Friday, June 09, 2006

was just outside of reno, sparks to be exact, and i wasn't getting rides going east. little did i know that it was desert for maybe 800 miles, stretching into salt flats, so maybe people knew this better than me and were just afraid that i hadn't taken a bath for a while, which may have been true. anyway the western sun was setting on a nice day, the desert stretched out ahead of me, and down in the valley below a freight train came and stopped, within my sight, but down a long embankment. i went down and jumped on it. i didn't think much about food and water, bread, wine, something that could have gotten me through. as the train started i was just glad to be moving, and we were going toward a dazzling desert sunset. i could now see the cars out on the highway not too far away.

i was in a dusty boxcar, two doors open (safer that way, they told me), and the air out the doors, in the nevada desert, was incredibly fresh and invigorating. there was not a soul to share this with. the rattle of the wheels beneath me; the setting sun that we were going toward; the steadily cooler, fresh desert air were working together on me. the mountains became various shades of purple in the dusk; it seemed very otherworldly and exotic. the train veered away from the road after a while and the night got deeper though my eyes became accustomed to it. i became aware that the desert was very cold at night, even in the summer, and wrapped my sleeping bag around me; still, i couldn't sleep and was transfixed by the dark colors of the barren mountains all around.

maybe i slept for a while, but i was awakened by a loud noise: a train coming west. there was a bit of daylight ahead of us; it must have been about five or six; our train was going toward it, but this one right next to us was coming from it. loud clatters, boxcars flying past us. then, toward the end of the train, a man, riding a flatcar- much colder than my boxcar- wrapped in robes of some kind to protect him against the cold. he was as surprised to see me as i was to see him. and he was gone in a moment. vaya con dios!

the morning came up cold and clear; the mountains had flattened out, and the sun shone on the desert sand which was now looking saltier, as we were probably in the salt flats. it became hot even in the boxcar, which had an abundance of shade and breeze- but if the day was 95 and getting hotter, i was going to feel it. i was aware of a thirst developing in me, maybe a need to brush my teeth- but i had no water, no food to speak of. jumping off, at this point, wouldn't be good, even if the train were to slow down; it was desert. nothing around, nothing at all.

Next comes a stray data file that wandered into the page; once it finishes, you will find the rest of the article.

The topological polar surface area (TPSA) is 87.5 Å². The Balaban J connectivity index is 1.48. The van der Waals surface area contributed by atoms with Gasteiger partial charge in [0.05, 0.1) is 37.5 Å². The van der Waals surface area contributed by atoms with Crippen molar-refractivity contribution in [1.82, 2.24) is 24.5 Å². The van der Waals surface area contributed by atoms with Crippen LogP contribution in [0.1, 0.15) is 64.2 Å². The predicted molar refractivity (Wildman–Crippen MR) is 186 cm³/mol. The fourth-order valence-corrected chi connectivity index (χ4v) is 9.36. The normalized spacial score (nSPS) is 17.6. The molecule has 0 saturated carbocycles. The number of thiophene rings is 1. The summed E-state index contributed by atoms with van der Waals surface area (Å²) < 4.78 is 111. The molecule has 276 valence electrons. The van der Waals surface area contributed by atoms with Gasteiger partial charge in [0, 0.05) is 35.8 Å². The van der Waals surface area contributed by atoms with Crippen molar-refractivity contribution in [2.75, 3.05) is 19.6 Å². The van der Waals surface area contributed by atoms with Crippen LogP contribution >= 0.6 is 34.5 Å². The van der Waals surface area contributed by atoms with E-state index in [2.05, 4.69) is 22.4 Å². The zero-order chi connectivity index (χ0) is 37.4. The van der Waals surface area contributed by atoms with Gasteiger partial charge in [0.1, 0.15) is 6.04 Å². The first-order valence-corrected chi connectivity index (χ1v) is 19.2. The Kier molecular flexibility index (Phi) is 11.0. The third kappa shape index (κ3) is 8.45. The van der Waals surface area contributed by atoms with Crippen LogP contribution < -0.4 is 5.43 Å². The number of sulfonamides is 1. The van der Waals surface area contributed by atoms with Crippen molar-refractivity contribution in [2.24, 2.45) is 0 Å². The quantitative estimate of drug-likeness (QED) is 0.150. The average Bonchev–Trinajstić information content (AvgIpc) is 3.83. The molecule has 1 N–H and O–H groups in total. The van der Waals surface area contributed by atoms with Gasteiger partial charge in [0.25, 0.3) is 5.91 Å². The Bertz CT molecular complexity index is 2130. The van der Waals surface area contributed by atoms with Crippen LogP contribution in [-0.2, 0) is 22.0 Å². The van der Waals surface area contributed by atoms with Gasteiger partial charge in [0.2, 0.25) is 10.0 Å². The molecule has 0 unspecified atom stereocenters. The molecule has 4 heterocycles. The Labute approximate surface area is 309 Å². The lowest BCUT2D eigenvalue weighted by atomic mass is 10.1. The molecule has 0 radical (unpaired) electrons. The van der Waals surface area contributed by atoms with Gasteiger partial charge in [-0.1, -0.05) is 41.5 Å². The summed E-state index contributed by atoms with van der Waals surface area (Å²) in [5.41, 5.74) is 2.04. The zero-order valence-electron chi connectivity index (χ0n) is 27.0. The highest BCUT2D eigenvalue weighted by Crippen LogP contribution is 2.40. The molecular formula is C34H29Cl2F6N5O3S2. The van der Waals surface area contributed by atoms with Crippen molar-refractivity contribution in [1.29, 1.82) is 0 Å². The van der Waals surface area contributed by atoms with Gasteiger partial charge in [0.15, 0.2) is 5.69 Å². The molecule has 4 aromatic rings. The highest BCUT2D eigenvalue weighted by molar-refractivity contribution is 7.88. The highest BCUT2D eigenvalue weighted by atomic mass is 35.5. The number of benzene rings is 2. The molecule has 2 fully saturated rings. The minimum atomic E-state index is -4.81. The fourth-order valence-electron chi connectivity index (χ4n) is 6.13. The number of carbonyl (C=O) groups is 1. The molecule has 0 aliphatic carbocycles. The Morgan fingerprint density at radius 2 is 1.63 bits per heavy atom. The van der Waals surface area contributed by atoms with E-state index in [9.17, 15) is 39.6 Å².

this situation got worse; the sun got higher, the day hotter; the scenery emptier if that was even possible. perhaps it was my naivete to think the world would always provide me with water; that i wouldn't ever be required to carry it with me. ah, but the world hadn't required me to jump on the boxcar, either.

abruptly the tracks cut right across a lake. and it was a huge lake- the great salt lake, to be exact- but it didn't look like any lake i had ever seen. for one thing, it had railroad tracks cutting right across it. these were on rocks that just came up out of the lake; there was a road next to us now, but nothing to speak of was on the road; and there was lake on both sides of the train. one side was a sickly red, and another was a sickly green. both were covered with bugs, but it wasn't clear to me if these bugs were dangerous or what. they weren't coming after me, i was pretty sure.

and now, the train stopped. it sat on those tracks in the middle of the lake for five or ten minutes, until i realized i could just get off the train and nobody would even see it, the best i could figure. now there were trucks on the road, not far from me, but nobody was in them; they were just parked, as if they were railroad workers' trucks and the workers had started here, or considered this area some kind of meeting place. the trucks made me feel better- signs of civilization, signs of life- but they were all empty. nothing was happening. the train sat some more.

across the lake, on either side, i could see nothing. just lake, as far as one could see. one side did appear to be larger than the other- judging by the mountains on the distant shores- but that wasn't much to go on. I could have begun walking- but the problem with that was, my boxcar was really the best and only car to jump on- if i got too far from it, i would lose the opportunity to jump back on when the train started.

and finally, it did. i jumped. this time, as we passed the lake, i could see that we were in a valley, a place with lots of people. cars, roads, convenience stores, the usual. i was grateful. i looked at the trees, the cars, the signs; i waited for my opportunity, and i jumped. i was outside of logan somewhere, and i took my parched mouth into a convenience store and got a large water. they were not especially happy to see me, but boy, was i glad to see them. i wasn't made to do it alone.


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